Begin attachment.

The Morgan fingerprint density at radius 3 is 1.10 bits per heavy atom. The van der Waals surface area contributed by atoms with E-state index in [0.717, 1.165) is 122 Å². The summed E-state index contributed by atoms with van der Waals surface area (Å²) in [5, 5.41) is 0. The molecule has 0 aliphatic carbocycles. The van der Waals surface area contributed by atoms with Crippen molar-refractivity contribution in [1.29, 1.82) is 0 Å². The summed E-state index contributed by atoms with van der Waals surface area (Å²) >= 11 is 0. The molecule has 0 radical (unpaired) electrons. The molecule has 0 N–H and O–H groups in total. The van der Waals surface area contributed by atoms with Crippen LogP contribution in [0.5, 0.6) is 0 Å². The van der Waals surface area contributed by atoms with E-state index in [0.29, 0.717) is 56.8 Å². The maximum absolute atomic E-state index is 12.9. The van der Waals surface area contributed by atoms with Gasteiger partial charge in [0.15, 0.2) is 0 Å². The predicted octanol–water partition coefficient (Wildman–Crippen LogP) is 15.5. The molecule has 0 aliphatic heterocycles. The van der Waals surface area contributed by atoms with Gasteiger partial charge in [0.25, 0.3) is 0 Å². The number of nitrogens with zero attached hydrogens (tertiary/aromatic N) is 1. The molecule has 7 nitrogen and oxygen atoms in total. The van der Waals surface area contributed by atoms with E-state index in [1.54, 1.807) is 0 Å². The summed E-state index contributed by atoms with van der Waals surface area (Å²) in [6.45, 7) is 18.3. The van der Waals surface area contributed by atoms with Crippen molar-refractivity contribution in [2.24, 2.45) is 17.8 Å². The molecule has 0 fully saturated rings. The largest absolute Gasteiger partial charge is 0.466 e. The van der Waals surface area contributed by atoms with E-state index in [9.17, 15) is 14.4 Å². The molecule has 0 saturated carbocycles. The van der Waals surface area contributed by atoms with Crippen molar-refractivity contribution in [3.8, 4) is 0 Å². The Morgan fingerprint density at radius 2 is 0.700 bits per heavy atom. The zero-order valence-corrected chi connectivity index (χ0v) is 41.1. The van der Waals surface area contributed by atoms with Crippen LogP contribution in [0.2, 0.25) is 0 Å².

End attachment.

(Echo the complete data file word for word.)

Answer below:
The Morgan fingerprint density at radius 3 is 1.10 bits per heavy atom. The van der Waals surface area contributed by atoms with E-state index in [0.717, 1.165) is 122 Å². The summed E-state index contributed by atoms with van der Waals surface area (Å²) in [5, 5.41) is 0. The molecule has 0 aliphatic carbocycles. The van der Waals surface area contributed by atoms with Crippen molar-refractivity contribution in [1.29, 1.82) is 0 Å². The summed E-state index contributed by atoms with van der Waals surface area (Å²) >= 11 is 0. The molecule has 0 radical (unpaired) electrons. The molecule has 0 N–H and O–H groups in total. The van der Waals surface area contributed by atoms with Crippen LogP contribution in [0.5, 0.6) is 0 Å². The van der Waals surface area contributed by atoms with E-state index in [0.29, 0.717) is 56.8 Å². The maximum absolute atomic E-state index is 12.9. The van der Waals surface area contributed by atoms with Gasteiger partial charge in [0.15, 0.2) is 0 Å². The predicted octanol–water partition coefficient (Wildman–Crippen LogP) is 15.5. The molecule has 0 aliphatic heterocycles. The van der Waals surface area contributed by atoms with Gasteiger partial charge in [0.25, 0.3) is 0 Å². The number of nitrogens with zero attached hydrogens (tertiary/aromatic N) is 1. The molecule has 7 nitrogen and oxygen atoms in total. The van der Waals surface area contributed by atoms with E-state index in [1.54, 1.807) is 0 Å². The summed E-state index contributed by atoms with van der Waals surface area (Å²) in [6.45, 7) is 18.3. The van der Waals surface area contributed by atoms with Crippen molar-refractivity contribution in [2.24, 2.45) is 17.8 Å². The molecule has 0 fully saturated rings. The largest absolute Gasteiger partial charge is 0.466 e. The van der Waals surface area contributed by atoms with E-state index in [9.17, 15) is 14.4 Å². The molecule has 0 saturated carbocycles. The van der Waals surface area contributed by atoms with Crippen molar-refractivity contribution in [3.8, 4) is 0 Å². The Morgan fingerprint density at radius 2 is 0.700 bits per heavy atom. The zero-order valence-corrected chi connectivity index (χ0v) is 41.1. The van der Waals surface area contributed by atoms with Crippen LogP contribution in [0.2, 0.25) is 0 Å².